These are the top stories:
SNC affair began in 2016 meeting between PM, company
The seeds for the SNC-Lavalin affair were sown more than three years ago. In early 2016 − long before the resignations and caucus ejections of this year − Prime Minister Justin Trudeau and a senior adviser met with the Quebec engineering giant’s then-CEO. They discussed the company’s legal woes and the potential fallout should it be convicted of fraud and bribery.
The meeting, which has not been publicly disclosed until now, is among a series of startling revelations contained in the report released Wednesday by federal Ethics Commissioner Mario Dion. Many of the actors in the SNC-Lavalin controversy have given a public account of events as they saw them, whether through press conferences, written statements or testimony before the House of Commons justice committee that probed the matter earlier this year. And yet, much is revelatory in the report, based on the testimony of 14 witnesses − including, for the first time, Mr. Trudeau − and the examination of hundreds of pages of evidence.
Read more: Check out our explainer to understand what has happened in the story so far
Opinion: The Bank of Montreal connection in the SNC affair
“Bank of Montreal is never specifically mentioned in the federal Ethics Commissioner’s damning report on Prime Minister Justin Trudeau’s crusade for SNC-Lavalin, but the institution is now caught up in a scandal that will haunt the federal Liberals in the fall election campaign. Mario Dion, the federal ethics watchdog, laid bare the all-too-cozy underside of Corporate Canada in finding the Prime Minister and his team violated the Conflict of Interest Act by relentlessly pushing former attorney-general Jody Wilson-Raybould to drop a criminal case against SNC-Lavalin.”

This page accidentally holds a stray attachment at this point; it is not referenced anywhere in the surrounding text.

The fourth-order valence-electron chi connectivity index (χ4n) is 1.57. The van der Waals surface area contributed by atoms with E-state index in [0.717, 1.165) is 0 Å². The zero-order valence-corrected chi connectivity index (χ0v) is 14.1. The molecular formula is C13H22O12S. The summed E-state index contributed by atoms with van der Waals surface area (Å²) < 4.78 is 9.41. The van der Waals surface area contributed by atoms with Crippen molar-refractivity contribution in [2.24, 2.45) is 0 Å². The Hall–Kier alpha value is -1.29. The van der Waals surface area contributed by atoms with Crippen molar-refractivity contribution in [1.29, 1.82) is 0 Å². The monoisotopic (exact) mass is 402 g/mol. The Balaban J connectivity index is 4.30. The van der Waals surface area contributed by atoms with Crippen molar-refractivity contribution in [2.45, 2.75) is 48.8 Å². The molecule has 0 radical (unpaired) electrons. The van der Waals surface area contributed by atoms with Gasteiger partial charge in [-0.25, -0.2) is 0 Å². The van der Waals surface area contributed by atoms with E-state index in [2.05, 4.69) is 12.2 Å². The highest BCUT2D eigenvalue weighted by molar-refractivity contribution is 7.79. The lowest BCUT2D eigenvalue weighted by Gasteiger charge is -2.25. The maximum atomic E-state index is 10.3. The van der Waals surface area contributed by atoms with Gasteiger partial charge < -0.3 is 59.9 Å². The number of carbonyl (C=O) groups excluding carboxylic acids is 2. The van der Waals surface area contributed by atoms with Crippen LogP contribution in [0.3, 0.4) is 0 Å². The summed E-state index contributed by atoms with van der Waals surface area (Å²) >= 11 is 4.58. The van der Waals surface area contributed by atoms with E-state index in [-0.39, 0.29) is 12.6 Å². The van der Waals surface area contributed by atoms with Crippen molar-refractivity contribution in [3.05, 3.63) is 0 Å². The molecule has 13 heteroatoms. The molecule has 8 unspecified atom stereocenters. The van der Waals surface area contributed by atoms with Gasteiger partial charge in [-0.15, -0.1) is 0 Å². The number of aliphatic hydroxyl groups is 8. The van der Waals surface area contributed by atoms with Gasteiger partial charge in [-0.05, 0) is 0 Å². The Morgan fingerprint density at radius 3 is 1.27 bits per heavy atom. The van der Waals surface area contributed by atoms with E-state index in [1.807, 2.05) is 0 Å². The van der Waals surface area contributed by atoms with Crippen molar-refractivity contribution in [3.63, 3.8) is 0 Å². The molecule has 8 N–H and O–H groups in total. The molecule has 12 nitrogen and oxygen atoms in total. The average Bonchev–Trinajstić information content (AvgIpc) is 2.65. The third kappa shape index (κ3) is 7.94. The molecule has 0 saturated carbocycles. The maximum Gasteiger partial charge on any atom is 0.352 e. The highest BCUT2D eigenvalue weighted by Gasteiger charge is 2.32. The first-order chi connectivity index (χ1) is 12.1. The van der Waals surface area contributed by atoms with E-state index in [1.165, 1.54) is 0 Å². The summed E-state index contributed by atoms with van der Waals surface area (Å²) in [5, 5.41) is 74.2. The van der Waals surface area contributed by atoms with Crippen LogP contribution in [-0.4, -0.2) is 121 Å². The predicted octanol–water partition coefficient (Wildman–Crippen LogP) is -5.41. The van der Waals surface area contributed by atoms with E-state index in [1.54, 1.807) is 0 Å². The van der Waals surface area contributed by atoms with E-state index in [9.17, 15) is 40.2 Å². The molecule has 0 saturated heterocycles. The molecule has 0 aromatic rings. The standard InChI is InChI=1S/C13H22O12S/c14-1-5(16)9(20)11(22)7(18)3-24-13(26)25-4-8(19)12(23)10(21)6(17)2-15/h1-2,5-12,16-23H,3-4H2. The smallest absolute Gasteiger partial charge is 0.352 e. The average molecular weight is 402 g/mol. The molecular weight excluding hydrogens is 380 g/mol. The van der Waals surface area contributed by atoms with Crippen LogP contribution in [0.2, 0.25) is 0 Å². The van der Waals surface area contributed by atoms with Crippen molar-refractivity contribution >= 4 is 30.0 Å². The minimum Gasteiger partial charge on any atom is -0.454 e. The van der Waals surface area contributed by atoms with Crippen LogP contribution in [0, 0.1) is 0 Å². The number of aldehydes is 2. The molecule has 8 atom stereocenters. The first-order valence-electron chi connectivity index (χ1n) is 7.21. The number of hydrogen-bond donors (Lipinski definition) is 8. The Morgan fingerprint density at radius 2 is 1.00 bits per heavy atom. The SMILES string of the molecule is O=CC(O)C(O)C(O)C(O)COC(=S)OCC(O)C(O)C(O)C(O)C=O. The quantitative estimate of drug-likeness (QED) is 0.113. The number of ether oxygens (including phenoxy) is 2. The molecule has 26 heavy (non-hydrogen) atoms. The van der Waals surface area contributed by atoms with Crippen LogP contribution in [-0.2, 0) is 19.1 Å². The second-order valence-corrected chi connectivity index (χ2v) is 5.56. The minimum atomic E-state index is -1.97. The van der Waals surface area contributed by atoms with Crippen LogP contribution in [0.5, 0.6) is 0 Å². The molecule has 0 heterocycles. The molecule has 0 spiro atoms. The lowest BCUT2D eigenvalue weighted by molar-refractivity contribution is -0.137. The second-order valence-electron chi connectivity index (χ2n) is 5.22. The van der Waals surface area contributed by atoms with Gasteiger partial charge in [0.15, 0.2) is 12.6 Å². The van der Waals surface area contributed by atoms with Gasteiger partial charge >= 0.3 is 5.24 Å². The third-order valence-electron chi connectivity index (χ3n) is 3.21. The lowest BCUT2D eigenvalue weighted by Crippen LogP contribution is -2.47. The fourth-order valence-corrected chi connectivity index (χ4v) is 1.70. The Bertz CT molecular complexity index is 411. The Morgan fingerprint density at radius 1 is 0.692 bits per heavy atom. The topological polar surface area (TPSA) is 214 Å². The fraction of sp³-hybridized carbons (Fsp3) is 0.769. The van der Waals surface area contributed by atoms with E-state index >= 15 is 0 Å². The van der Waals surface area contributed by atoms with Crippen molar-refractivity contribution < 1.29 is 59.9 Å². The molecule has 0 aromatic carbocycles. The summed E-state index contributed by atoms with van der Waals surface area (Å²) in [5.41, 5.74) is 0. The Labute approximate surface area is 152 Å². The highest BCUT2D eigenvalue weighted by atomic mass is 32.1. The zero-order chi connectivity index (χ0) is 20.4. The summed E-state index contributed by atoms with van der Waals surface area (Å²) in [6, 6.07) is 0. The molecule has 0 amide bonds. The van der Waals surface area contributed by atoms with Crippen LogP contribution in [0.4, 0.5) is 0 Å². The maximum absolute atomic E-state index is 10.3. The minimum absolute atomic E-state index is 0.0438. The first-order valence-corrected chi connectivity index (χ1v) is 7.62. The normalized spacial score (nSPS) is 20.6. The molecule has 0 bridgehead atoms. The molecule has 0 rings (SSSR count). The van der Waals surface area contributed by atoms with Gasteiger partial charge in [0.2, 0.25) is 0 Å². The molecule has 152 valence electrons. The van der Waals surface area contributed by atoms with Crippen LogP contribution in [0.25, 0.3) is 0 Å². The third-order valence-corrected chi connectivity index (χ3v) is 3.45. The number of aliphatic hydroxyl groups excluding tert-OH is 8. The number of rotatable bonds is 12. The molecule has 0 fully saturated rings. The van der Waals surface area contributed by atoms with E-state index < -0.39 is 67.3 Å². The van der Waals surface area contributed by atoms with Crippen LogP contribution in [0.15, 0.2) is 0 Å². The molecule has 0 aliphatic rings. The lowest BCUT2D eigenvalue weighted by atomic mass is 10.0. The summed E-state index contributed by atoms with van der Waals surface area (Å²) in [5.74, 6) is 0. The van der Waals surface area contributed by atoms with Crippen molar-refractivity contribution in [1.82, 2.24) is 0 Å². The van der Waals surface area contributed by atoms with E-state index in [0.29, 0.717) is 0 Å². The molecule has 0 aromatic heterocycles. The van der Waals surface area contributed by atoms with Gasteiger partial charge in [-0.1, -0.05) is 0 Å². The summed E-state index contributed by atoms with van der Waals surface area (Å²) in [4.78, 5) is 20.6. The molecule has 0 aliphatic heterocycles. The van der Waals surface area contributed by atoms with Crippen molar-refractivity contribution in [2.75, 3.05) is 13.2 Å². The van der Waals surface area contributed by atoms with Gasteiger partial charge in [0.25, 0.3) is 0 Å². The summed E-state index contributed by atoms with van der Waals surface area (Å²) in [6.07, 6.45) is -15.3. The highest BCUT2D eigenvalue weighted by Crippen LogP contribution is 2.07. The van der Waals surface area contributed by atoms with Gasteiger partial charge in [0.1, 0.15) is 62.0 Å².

Read more to keep your opinions sharp:
- Globe Editorial: Justin Trudeau should have kept his hands off SNC-Lavalin
- John Ibbitson: Final verdict on Trudeau’s actions will be up to voters
- Konrad Yakabuski: Trudeau threw caution to the wind, played with fire on SNC-Lavalin
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EDC admits mistake in supporting Bombardier deal with Guptas